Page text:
Data from the Department of Justice found nearly overwhelming positive response from Americans regarding their contacts with police, while 3 percent reported use of force and even fewer described that as misconduct.
However, neither the government nor the media seem interested in highlighting this information that challenges the narrative of politicians and activists, says Michael Letts, CEO and founder of In-Vest USA, a nonprofit law enforcement advocacy group that provides bulletproof vests for police departments.
“The DOJ has the ability to make this a headline across the country if they wanted. I don’t see them doing that,” Letts told Fox News Digital. “The DOJ can make headlines. It’s disappointing. But it’s because it refutes the narrative this administration wants to promote.”
The survey data from the DOJ’s Bureau of Justice Statistics (BJS) was released in November 2022 but covers 2020 data, finding that about 21 percent of Americans ages 16 or older had contact with police that year, which is fewer than the 24 percent in 2018.
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A police officer pulls over a motorist.
(South_agency via Getty Images/File)
Of the residents that initiated contact with the police, 88 percent reported they were satisfied with the police response, while 93 percent said they would be more likely or just as likely to contact the police again for a problem. There was some drop-off among races, as 94 percent of white people said they were satisfied and 89 percent of Black people were satisfied.
In both 2018 and 2020, just 3 percent reported experiencing the threat of force or nonfatal use of force from police, which was defined as including handcuffing, pushing, grabbing, hitting, kicking, using a chemical spray or pointing or shooting a gun. An even lower number, 1 percent, said they experienced police misconduct.
Within that narrow margin, there was a small racial disparity. The data showed 6 percent of Black Americans and 3 percent of Hispanics reported experiencing the threat of force or actual use of force from police. That’s compared to 2 percent of white people who reported the same.
Following the death of George Floyd in Minneapolis, protests in downtown Charlotte, North Carolina, turned violent.
(Peter Zay/Anadolu Agency via Getty/File)
The data applies to 2020, which marked the rise of a push among activists, politicians and some local governments to “defund the police” or reapportion budgets from police departments to social services and other local government functions. The movement arose after the murder of George Floyd in Minneapolis at the hands of police.
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The Justice Department publicized the data through a press release and other means, said Justice Department public affairs specialist Tannyr Watkins.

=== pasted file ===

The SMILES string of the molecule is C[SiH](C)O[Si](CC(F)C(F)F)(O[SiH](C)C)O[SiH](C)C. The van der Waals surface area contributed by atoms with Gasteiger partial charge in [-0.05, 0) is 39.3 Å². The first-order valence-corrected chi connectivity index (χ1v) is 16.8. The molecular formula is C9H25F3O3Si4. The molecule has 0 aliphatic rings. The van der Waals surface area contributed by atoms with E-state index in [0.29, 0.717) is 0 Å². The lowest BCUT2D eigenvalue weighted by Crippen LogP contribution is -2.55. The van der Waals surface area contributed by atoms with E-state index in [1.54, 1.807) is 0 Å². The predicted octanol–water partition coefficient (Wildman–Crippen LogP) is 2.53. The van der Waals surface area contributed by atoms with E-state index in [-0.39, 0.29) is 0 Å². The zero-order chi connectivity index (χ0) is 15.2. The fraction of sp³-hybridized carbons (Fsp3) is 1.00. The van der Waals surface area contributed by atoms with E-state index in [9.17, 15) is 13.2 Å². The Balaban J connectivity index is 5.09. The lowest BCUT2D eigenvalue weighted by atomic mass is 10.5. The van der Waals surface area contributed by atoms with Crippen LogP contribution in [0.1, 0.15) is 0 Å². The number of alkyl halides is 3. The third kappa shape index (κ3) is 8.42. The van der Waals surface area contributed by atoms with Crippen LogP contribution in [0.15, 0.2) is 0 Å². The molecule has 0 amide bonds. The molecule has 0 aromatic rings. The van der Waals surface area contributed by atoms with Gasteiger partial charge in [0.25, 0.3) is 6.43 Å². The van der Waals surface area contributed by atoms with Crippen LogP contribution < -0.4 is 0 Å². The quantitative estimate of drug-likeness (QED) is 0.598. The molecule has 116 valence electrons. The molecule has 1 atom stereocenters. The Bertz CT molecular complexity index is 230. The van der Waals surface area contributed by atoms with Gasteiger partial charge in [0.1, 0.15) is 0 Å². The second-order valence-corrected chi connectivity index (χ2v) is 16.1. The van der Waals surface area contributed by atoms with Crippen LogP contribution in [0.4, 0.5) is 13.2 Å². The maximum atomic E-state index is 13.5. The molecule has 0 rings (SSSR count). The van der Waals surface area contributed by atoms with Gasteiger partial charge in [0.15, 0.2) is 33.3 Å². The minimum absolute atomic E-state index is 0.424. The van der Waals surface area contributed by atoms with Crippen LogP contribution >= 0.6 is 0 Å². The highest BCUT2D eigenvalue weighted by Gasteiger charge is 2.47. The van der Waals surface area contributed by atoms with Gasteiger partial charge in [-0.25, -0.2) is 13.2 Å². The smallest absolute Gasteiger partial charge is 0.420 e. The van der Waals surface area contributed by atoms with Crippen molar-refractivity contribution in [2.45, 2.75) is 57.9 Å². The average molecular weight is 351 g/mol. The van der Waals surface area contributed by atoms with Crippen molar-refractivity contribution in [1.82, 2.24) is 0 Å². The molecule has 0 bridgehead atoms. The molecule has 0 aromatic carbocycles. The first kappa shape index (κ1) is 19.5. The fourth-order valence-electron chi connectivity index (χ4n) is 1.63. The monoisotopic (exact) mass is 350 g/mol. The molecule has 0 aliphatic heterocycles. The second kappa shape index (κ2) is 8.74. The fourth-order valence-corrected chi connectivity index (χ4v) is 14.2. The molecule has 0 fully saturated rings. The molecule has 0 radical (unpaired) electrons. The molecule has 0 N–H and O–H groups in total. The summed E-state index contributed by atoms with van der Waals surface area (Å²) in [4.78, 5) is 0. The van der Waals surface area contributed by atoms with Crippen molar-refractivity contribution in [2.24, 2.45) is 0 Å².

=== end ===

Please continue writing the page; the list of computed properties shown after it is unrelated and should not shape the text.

“BJS provides public notice of all of its reports and places each report on the BJS website. Currently, we also publicize our reports through our JustStats newsletter and our social media channels,” Watkins said in an email statement.
A George Floyd mural in Minneapolis.
“We endeavor to increase exposure to and use of our data and products by the media and general public,” Watkins continued. “Finally, the BJS Director and BJS statisticians present our statistical findings through meetings, interviews, webinars, workshops and other types of engagements with stakeholders, practitioners, congressional staff, the media, and the general public.”
But more could have definitely been done to get the word out and reverse the low morale among first responders, Letts said, as activists, the media and politicians have continued to cast police violence as an epidemic.
“It’s a national crisis that first responders are retiring and leaving in droves. One of the main reasons is they are under attack by politicians and activists,” Letts said. “The defund the police movement wants the public to get the idea that crime is on the rise — which it is — and that police [are] too incompetent or racist to do anything about it, which is false. This administration would rather back up the activists than the police.”
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They survey found that males, at 11 percent, were more likely than females, 9 percent, to have police-initiated contact, and ages 18-24 were the most likely to have police-initiated contact.
Among those who initiated contact with police, about half – 49 percent – did so to report a possible crime. And three-fourths, or 75 percent, who had contact with police in a traffic stop didn’t experience any enforcement action.